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Art project pastes students on campus

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Students+view+their+faces+plastered+on+the+walls+of+Branson+Library+after+a+visit+from+the+global+Inside+Out+Project.+
Students view their faces plastered on the walls of Branson Library after a visit from the global Inside Out Project.

Students view their faces plastered on the walls of Branson Library after a visit from the global Inside Out Project.

Cassidy Kuester

Cassidy Kuester

Students view their faces plastered on the walls of Branson Library after a visit from the global Inside Out Project.

Main campus at New Mexico State University is now plastered with student portraits after a visit from the Inside Out Project Oct. 2.

French artist JR began IOP in the spring of 2011 after he won the TED Prize at a TED Conference hosted in California.

“I believe my work is about connecting people,” JR said in a video created by Great Big Story on the IOP website.

The project is very simple. Travel across the world, take 3-by-4-foot black and white portraits of community members in support of a cause, and paste them onto buildings and walls.

The project has two large trucks with camera decals that travel the United States. Inside, there’s a photo booth where participants sit down and have their picture taken. Shortly after, a huge, black and white face portrait is printed out through a slot in the side of the truck.

“I love the idea of using photography to promote change,” JR said. “Having been to over 30 cities in the US, it’s an innovative and effective way of bringing the project to the people.

“I started thinking, ‘Why don’t I take myself out of the equation and let them do it?” Demand for the project was high, and by creating a mobile photo booth, JR put the power of photography into the people’s hands, he said.

“A collage of the community” is how Spencer Shea, one of the IOP team members that helped with the NMSU project, described the finished project.

Student body president, Emerson Morrow, reached out to Inside Out. Working with the University Architect and other staff, Morrow was able to place one of IOP’s trucks outside of Branson Library.

“This really matches well with our goals,” Morrow said. Since Inside Out is based around community involvement, ASNMSU saw the project as a perfect opportunity to get students registered to vote, he said.

Not only did students have the chance to register at the IOP truck, but getting to see pictures printed out the side like a massive Polaroid encourages people to become involved.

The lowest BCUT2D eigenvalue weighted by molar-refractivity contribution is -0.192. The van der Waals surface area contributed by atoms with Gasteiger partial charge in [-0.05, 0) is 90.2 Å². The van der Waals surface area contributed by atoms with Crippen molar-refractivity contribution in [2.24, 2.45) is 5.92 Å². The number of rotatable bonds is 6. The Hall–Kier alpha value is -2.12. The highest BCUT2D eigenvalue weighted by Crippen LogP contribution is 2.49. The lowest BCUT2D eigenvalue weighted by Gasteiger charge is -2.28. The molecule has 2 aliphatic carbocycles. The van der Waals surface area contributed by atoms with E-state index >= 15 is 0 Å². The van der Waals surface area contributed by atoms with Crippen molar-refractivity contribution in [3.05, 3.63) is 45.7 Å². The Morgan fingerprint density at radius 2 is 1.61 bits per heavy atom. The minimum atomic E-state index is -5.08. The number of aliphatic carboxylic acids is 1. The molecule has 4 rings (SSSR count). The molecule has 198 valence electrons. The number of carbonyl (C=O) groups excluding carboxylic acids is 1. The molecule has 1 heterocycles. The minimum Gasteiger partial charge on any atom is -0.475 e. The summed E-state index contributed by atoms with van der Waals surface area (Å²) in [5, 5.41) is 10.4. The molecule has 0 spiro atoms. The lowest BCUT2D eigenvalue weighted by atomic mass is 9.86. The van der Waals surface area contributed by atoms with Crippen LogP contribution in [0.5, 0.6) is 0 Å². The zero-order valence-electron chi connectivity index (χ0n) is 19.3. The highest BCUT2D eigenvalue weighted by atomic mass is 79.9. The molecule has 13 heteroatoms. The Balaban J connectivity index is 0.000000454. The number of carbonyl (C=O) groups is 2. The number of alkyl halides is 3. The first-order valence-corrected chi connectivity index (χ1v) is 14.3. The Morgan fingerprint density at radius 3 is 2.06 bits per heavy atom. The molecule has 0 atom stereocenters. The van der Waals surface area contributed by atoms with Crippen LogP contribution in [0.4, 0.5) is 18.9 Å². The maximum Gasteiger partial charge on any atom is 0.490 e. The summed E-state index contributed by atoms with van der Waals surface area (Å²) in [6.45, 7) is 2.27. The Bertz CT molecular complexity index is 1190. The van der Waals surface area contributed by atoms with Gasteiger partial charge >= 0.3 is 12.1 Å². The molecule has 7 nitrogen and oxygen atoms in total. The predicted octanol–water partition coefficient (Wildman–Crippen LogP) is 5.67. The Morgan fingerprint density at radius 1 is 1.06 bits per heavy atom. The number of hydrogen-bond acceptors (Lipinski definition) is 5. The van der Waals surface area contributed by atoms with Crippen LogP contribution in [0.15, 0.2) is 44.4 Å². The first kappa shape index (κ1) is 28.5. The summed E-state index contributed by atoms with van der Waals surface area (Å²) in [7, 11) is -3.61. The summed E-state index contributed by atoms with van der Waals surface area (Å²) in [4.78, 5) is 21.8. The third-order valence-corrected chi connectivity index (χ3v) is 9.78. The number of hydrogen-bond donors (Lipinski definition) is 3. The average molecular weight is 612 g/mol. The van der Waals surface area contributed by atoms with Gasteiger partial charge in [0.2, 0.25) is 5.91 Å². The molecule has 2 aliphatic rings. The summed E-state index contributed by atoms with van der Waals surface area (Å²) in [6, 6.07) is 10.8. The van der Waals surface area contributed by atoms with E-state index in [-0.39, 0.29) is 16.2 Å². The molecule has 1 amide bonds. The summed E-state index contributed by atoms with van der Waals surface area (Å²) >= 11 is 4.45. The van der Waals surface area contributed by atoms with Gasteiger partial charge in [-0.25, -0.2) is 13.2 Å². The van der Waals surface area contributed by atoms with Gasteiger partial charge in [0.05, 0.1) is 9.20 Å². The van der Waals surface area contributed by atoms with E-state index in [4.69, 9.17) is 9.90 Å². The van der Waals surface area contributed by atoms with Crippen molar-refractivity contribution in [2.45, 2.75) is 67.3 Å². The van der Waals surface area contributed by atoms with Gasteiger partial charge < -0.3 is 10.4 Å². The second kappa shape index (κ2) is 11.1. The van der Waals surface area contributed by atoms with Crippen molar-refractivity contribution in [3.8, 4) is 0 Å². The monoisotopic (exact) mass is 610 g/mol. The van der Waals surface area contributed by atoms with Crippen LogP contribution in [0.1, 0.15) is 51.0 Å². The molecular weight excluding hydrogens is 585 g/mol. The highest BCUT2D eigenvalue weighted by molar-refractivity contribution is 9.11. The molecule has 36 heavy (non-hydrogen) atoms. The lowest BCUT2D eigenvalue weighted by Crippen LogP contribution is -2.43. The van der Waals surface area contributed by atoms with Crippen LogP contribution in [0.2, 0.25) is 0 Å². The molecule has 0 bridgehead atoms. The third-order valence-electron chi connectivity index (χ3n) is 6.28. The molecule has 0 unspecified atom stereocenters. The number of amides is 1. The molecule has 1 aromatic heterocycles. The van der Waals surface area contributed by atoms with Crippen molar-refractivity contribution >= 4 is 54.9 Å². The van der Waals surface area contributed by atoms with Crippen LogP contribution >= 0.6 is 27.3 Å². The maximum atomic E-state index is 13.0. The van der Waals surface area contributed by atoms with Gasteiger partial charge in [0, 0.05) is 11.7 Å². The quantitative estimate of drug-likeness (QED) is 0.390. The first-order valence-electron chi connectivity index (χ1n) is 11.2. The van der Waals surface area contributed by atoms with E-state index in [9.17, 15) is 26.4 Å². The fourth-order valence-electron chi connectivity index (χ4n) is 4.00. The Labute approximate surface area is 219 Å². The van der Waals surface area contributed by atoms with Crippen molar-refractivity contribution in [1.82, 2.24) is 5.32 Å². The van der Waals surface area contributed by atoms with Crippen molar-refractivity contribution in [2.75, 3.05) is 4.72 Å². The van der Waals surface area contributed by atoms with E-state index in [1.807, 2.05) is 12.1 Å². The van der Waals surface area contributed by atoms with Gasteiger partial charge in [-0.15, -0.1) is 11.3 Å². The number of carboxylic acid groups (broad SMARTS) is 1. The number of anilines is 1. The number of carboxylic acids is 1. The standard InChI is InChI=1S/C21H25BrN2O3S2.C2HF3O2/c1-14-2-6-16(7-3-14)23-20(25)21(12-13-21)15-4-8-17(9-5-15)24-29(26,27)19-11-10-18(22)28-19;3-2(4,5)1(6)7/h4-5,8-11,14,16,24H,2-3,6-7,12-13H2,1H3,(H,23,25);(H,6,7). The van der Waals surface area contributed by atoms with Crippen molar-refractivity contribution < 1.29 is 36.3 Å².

Morrow said that the pictures will be pasted on Branson Library, potentially until the next rainfall.

“The posters come off with water. So once it starts to peel off, we’ll probably just wash it all off,” Morrow said.

The Inside Out Project has printed over 300,000 portraits in over 130 countries. With such a fresh, new and fun way of getting communities involved, it’s no wonder the numbers are so high.

“Art is not supposed to change the world, but art can change the way we see the world.” Said JR. To learn more about the Inside Out Project and its impact, visit http://www.insideoutproject.net/en .

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About the Writer
Jensen Stell, Staff Writer

Jensen Stell was born and raised in Albuquerque, New Mexico. There, she attended Eldorado High School where she was actively involved in theater all four years.

Stell acted in plays such as Arsenic & Old Lace, Grease, and Macbeth. She was also President of her high school’s Thespian Society. Jensen won Performing Arts Student of The Year her senior year, and was given the “Most Promising” award four years in a row by the Thespian Society at Eldorado. Jensen is a huge advocate for all of the arts, and her goal as a writer for The Round Up is to provide the arts with the publicity and outlet that they deserve.

Somebody somewhere is always creating something that’s worth writing about. She is an only child, she is also really into astrology. That being said, she’s a Capricorn. In her freetime, Stell enjoys reading, watching documentaries of all sorts, and spending time with her closest friends.

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Art project pastes students on campus